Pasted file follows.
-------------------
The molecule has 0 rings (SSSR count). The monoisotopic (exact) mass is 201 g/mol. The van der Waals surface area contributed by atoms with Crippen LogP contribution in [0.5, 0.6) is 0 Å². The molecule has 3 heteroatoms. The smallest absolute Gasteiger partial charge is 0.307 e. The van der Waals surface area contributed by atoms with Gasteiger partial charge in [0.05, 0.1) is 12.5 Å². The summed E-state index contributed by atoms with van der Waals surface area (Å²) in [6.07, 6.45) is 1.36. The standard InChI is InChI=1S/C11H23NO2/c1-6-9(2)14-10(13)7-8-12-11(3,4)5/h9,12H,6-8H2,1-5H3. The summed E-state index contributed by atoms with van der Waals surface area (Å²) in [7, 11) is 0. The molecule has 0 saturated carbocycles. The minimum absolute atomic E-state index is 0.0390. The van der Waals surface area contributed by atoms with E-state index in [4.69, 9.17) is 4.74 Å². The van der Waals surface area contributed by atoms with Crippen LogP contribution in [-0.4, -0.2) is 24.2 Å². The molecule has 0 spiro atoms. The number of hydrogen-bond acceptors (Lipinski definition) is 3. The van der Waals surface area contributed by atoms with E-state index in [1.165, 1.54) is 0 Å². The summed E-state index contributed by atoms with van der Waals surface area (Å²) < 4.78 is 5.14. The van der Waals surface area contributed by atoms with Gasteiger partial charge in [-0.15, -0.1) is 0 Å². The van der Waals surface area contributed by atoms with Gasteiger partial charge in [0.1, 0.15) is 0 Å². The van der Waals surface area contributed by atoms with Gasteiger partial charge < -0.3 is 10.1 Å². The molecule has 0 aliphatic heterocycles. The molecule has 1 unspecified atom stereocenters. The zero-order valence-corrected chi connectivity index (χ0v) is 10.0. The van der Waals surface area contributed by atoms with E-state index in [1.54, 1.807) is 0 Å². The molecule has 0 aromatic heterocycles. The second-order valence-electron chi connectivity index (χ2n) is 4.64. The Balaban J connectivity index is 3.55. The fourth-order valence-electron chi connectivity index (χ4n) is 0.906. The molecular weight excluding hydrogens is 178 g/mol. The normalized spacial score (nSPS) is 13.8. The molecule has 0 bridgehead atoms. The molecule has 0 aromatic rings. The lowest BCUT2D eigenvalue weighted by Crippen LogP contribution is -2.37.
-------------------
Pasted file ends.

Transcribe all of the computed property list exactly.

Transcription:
The molecule has 0 rings (SSSR count). The monoisotopic (exact) mass is 201 g/mol. The van der Waals surface area contributed by atoms with Crippen LogP contribution in [0.5, 0.6) is 0 Å². The molecule has 3 heteroatoms. The smallest absolute Gasteiger partial charge is 0.307 e. The van der Waals surface area contributed by atoms with Gasteiger partial charge in [0.05, 0.1) is 12.5 Å². The summed E-state index contributed by atoms with van der Waals surface area (Å²) in [6.07, 6.45) is 1.36. The standard InChI is InChI=1S/C11H23NO2/c1-6-9(2)14-10(13)7-8-12-11(3,4)5/h9,12H,6-8H2,1-5H3. The summed E-state index contributed by atoms with van der Waals surface area (Å²) in [7, 11) is 0. The molecule has 0 saturated carbocycles. The minimum absolute atomic E-state index is 0.0390. The van der Waals surface area contributed by atoms with E-state index in [4.69, 9.17) is 4.74 Å². The van der Waals surface area contributed by atoms with Crippen LogP contribution in [-0.4, -0.2) is 24.2 Å². The molecule has 0 spiro atoms. The number of hydrogen-bond acceptors (Lipinski definition) is 3. The van der Waals surface area contributed by atoms with E-state index in [1.165, 1.54) is 0 Å². The summed E-state index contributed by atoms with van der Waals surface area (Å²) < 4.78 is 5.14. The van der Waals surface area contributed by atoms with Gasteiger partial charge in [-0.15, -0.1) is 0 Å². The van der Waals surface area contributed by atoms with Gasteiger partial charge in [0.1, 0.15) is 0 Å². The van der Waals surface area contributed by atoms with Gasteiger partial charge < -0.3 is 10.1 Å². The molecule has 0 aliphatic heterocycles. The molecule has 1 unspecified atom stereocenters. The zero-order valence-corrected chi connectivity index (χ0v) is 10.0. The van der Waals surface area contributed by atoms with E-state index in [1.54, 1.807) is 0 Å². The molecule has 0 aromatic heterocycles. The second-order valence-electron chi connectivity index (χ2n) is 4.64. The Balaban J connectivity index is 3.55. The fourth-order valence-electron chi connectivity index (χ4n) is 0.906. The molecular weight excluding hydrogens is 178 g/mol. The normalized spacial score (nSPS) is 13.8. The molecule has 0 bridgehead atoms. The molecule has 0 aromatic rings. The lowest BCUT2D eigenvalue weighted by Crippen LogP contribution is -2.37.